Does Gatorade Actually Work?

Does Gatorade Actually Work?

August 4, 2012

Just in time for the Summer Olympics in London, a top science journal has issued a blistering indictment of the sports drink industry. According to the series of reports from BMJ (formerly British Medical Journal ), the makers of drinks like Gatorade and Powerade have spent millions in research and marketing in recent decades to persuade sports and medical professionals, not to mention the rest of us suckers, that a primal instinct—the sensation of thirst—is an unreliable guide for deciding when to drink. We’ve also been battered with the notion that boring old water is just not good enough for preventing dehydration.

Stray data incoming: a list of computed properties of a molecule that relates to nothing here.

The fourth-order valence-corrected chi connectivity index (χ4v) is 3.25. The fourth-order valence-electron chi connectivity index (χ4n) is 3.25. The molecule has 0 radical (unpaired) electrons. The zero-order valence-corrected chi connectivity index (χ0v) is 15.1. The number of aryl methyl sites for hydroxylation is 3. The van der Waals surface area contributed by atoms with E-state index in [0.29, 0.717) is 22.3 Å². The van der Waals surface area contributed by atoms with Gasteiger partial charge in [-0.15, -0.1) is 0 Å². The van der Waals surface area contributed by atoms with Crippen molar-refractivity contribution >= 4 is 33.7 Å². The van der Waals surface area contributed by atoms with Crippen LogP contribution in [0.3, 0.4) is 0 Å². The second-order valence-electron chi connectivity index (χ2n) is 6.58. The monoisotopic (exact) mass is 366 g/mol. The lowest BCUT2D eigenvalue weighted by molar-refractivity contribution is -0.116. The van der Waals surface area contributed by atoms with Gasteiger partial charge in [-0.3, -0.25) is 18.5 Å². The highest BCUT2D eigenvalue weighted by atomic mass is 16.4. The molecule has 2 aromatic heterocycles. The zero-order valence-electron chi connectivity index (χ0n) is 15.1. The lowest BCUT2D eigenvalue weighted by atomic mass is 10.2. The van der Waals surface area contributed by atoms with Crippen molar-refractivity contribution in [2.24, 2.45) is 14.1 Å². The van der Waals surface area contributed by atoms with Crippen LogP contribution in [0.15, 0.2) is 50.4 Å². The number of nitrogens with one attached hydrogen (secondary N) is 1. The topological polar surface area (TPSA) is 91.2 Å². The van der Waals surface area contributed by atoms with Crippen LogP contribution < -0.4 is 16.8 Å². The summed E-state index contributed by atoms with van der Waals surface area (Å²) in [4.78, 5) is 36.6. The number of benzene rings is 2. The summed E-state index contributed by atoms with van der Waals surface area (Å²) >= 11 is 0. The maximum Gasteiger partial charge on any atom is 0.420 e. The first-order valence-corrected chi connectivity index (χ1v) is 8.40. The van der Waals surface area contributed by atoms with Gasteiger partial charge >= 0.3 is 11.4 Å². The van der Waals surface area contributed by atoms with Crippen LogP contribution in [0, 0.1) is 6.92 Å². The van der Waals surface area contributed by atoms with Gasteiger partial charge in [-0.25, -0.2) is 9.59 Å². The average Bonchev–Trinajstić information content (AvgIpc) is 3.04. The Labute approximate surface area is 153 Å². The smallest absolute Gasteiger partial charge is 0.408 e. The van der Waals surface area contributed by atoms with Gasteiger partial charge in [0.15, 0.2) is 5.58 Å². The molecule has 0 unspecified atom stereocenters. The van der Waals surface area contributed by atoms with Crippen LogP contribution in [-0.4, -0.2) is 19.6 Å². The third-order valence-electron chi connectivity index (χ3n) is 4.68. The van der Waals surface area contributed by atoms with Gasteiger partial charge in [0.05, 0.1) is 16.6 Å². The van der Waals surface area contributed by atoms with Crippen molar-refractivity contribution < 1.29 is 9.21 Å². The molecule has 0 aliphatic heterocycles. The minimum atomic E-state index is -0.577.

I’ve been as susceptible to this scam as anyone else; I knew, or thought I knew, that if I’m thirsty after my half-hour go-round on the elliptical trainer, it means I was underhydrated to begin with. So for years I’ve been trying to remember to ignore my lack of thirst and make myself drink before working out. Not any more. (Read more)

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